It’s Giving Tuesday!
Please consider giving the gift of education to students at Robeson Community College.


All donations received will be matched up to $1000 by The Right of Way Group, LLC of Lumberton in honor and memory of Trooper Kevin Conner, who was killed in the line of duty three years ago.

Donations can be dropped off at the Foundation Office in Building 2, made online at https://tinyurl.com/RCCFoundation or mailed to the RCC Foundation at 5160 Fayetteville Road, PO Box 1420, Lumberton, NC 28360.

And on Giving Tuesday Nov 30, Facebook, now Meta, will match $8 million in qualifying donations to charities and non-profits, allowing you to possibly triple your impact through your donation. https://www.facebook.com/donate/329090952470210/

Robeson Community College

Two students at RCC receive $5000 scholarship from SECU

Robeson Community College is pleased to announce that two of its students, Michaela Gayle Mickles and Decarius McKeithan are the recipients of a $5,000 scholarship from the State Employees Credit Union (SECU).

The People Helping People scholarship is a two-year scholarship program. Students are awarded $2500 each year, $1250 each semester, for a maximum of four consecutive semesters. The scholarship was established by the SECU to help assist community college students in achieving success. Two students from each of the 58 community colleges in the North Carolina Community College System are awarded scholarships each year.

The criteria for the scholarship is simply stated in the name. It’s about people helping people, and students are asked to write an essay about how they have contributed to their community

In center, Michaela Mickles holds her scholarship certificate from the SECU, joined by members of the RCC Foundation and Financial Aid Offices.

Mickles, who hopes to become a registered nurse by 2023, states that receiving this scholarship will not only benefit her to “achieve the impossible, but in the long run, it will benefit a superfluity of people from all races, nationalities, ethnicities, sex, and religions,” as she works in healthcare to help and heal people.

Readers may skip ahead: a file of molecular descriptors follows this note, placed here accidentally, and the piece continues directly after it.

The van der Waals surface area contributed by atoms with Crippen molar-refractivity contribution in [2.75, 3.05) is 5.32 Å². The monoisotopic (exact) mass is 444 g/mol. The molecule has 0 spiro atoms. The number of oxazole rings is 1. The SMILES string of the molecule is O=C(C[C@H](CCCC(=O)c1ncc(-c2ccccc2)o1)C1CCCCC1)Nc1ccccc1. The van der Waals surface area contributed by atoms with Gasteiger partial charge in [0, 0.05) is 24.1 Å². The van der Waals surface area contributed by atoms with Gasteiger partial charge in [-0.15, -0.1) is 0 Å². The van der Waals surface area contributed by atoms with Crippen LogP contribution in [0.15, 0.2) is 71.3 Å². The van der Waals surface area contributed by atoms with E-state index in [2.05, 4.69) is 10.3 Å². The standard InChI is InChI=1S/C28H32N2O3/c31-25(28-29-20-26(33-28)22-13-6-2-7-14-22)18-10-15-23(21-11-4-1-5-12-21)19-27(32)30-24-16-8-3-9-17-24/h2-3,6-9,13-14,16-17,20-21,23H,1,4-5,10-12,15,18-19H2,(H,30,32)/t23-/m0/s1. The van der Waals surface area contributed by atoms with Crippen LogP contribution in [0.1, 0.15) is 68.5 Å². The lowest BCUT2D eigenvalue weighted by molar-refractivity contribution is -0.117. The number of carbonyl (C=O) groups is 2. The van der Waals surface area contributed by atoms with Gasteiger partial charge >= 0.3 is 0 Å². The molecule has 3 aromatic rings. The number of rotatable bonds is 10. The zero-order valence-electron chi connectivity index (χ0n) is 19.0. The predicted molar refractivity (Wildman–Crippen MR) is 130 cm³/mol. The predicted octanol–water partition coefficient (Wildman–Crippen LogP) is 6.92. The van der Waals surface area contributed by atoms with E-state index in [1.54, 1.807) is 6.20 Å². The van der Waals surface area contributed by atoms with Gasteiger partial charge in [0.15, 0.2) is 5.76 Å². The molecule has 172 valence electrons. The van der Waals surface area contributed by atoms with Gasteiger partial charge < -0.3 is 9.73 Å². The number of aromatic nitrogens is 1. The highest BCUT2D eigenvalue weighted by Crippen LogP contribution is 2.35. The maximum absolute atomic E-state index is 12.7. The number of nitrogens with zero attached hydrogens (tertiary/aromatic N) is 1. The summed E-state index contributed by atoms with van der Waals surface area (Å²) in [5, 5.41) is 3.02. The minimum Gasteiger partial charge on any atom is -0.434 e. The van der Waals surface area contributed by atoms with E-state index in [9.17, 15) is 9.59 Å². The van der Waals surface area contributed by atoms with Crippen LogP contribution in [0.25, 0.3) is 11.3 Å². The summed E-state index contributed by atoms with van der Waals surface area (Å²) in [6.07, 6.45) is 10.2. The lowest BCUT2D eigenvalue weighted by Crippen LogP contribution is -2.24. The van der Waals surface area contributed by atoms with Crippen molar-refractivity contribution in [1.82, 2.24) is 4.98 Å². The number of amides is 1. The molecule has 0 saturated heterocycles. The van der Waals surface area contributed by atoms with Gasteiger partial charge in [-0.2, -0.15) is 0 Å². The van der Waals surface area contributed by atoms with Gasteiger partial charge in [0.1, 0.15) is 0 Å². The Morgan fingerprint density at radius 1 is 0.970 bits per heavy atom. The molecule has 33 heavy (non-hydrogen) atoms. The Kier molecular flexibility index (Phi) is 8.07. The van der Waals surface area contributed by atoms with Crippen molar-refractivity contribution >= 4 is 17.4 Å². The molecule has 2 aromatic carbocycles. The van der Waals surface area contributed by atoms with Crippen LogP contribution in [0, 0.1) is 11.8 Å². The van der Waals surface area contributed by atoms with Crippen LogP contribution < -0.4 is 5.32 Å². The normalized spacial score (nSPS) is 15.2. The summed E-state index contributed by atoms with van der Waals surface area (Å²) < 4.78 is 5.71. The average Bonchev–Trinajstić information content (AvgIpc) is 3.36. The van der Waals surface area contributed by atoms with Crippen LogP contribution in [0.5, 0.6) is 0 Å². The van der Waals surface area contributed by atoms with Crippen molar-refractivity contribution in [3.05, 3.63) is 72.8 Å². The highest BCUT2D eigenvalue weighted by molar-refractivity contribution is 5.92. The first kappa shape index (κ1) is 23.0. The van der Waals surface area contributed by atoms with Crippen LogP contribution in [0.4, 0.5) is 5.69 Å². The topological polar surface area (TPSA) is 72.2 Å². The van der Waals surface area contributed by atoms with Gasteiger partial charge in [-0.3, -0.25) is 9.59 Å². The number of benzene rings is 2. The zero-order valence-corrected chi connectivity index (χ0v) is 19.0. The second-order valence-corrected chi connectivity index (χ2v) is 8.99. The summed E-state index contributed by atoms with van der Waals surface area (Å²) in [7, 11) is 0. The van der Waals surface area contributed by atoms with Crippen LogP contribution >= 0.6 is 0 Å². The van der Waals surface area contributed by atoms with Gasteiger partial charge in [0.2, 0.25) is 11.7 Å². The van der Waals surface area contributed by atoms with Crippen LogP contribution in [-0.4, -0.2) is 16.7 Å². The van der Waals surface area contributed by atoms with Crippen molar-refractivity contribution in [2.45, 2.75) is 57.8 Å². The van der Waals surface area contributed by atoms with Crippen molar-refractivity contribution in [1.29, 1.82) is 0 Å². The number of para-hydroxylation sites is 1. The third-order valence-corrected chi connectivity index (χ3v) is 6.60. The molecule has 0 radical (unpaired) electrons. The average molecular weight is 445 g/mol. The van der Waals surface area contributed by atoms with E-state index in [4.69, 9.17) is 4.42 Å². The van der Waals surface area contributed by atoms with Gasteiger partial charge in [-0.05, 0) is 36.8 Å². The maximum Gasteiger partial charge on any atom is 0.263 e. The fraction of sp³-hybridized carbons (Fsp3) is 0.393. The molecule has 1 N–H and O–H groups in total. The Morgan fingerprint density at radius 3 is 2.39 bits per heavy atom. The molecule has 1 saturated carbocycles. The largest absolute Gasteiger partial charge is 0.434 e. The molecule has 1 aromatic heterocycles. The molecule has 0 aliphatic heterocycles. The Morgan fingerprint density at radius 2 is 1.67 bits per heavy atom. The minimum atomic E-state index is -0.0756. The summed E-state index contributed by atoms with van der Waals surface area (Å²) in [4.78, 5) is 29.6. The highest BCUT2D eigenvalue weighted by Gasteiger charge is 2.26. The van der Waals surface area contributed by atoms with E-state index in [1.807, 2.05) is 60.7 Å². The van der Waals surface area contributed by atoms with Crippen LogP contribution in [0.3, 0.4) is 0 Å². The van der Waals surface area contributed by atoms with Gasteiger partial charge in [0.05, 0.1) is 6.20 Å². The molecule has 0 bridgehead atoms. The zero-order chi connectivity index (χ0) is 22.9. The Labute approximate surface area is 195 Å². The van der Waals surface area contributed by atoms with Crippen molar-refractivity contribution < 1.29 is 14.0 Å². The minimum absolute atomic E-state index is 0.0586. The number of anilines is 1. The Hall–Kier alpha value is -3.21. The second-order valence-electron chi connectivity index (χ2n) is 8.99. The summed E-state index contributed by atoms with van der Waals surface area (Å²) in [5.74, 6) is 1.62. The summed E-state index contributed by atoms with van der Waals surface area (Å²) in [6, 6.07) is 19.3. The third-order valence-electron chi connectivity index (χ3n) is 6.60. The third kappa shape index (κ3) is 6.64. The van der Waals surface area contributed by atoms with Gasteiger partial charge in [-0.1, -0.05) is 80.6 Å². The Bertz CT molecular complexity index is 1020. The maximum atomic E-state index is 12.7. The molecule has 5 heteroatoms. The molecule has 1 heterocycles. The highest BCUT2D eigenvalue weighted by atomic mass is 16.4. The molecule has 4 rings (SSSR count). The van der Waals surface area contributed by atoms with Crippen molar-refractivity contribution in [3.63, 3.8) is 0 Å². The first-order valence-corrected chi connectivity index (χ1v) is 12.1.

Mickles says she has dedicated her time throughout high school and college to contribute to her community, from food, toy and clothes drives; mental health counseling for high schoolers; and being involved in reading programs for middle school-aged children.

One event of giving back sticks out in Mickles mind – the food and toy drive orchestrated by the Baptist Fellowship Program.

“It is a yearly event held in Fair Bluff during the Christmas and New Year’s season,” said Mickles. “It is targeted for low-income families with and without children. The church community gathers together and buys a diversity of toys and nutritious food.”

Mickles continues by saying, “This activity has left a significant effect on my life by displaying to me that everyone does not have the basic necessities for survival and when we have what others lack, it is our duty to support our fellow man.”

Another turning point for Mickles was when COVID-19 shut down the world as we all knew it in March of 2020.

“It was a season of loss, adapting, and sacrificing. I knew that the people around me could relate and we were suffering,” said Mickles. “With the help of my church, we created a “Soul Delivery” where we bought as many supplies as possible that we could find and created delivery gift bags. We stamped the bags with Christian bookmarks with scriptures to read during such a time as that. Every Saturday, we drove around neighborhoods in Rowland, Lumberton, and Whiteville to deliver gift bags.”  

For Mickles, giving during that time was also a way to forget the pain of losing her father, who passed away in January 2022.

“By focusing on other people, it made my situation a little less overwhelming,” Mickles said. 

She adds, “Though my contributions are different in many ways… they have one aspect in common, humanity.” 

Mickle’s spirit of doing good and spreading good cheer around those less fortunate, are some of the many reasons she was selected as the scholarship recipient for 2021.

RCC Staff from Financial Aid and the RCC Foundation, Zilma Lopes, Jessica Bullard, Deborah Kauba, and Adam Hardin, stand with Decarius McKeithan as he holds the scholarship he has received from the SECU.

For McKeithan, he says that when he is not helping others, he feels useless and that he is always looking for new ways to serve his fellow students and his community, whether that is through collecting toys for children at Christmas, collecting gently used coats for those in need during the winter, or serving as a work-study in the admissions office and helping other students complete their applications.

“This opportunity to work in Admissions has given me so much pleasure in seeing and helping students take the next step in completing their dreams of obtaining a college degree.”

McKeithan made a promise to one of his instructors who passed away a few years ago. She had started a food pantry on campus, which was open to anyone and everyone.

“As a promise to her, I vowed to help keep the food pantry up and running,” said McKeithan. “During the 2019-2020 school year, I assisted with the organization of Students Helping Other People Shop food drive to help keep the food pantry stocked. We collected clothing and personal hygiene supplies for the homeless and our campus community during the storms.”

“The joy that this brings is why I serve and will continue to do so,” said McKeithan. “I wish I had the resources to do more.” 

Having the heart and giving as a volunteer is something that McKeithan says he is passionate about, and it’s one of the many reasons he was awarded the SECU scholarship for 2021.

“Being a State Employee Credit Union Foundation receipt is an honor as I continue to pursue my degree here at Robeson Community College in Surgical Technology,” said McKeithan.

 

  News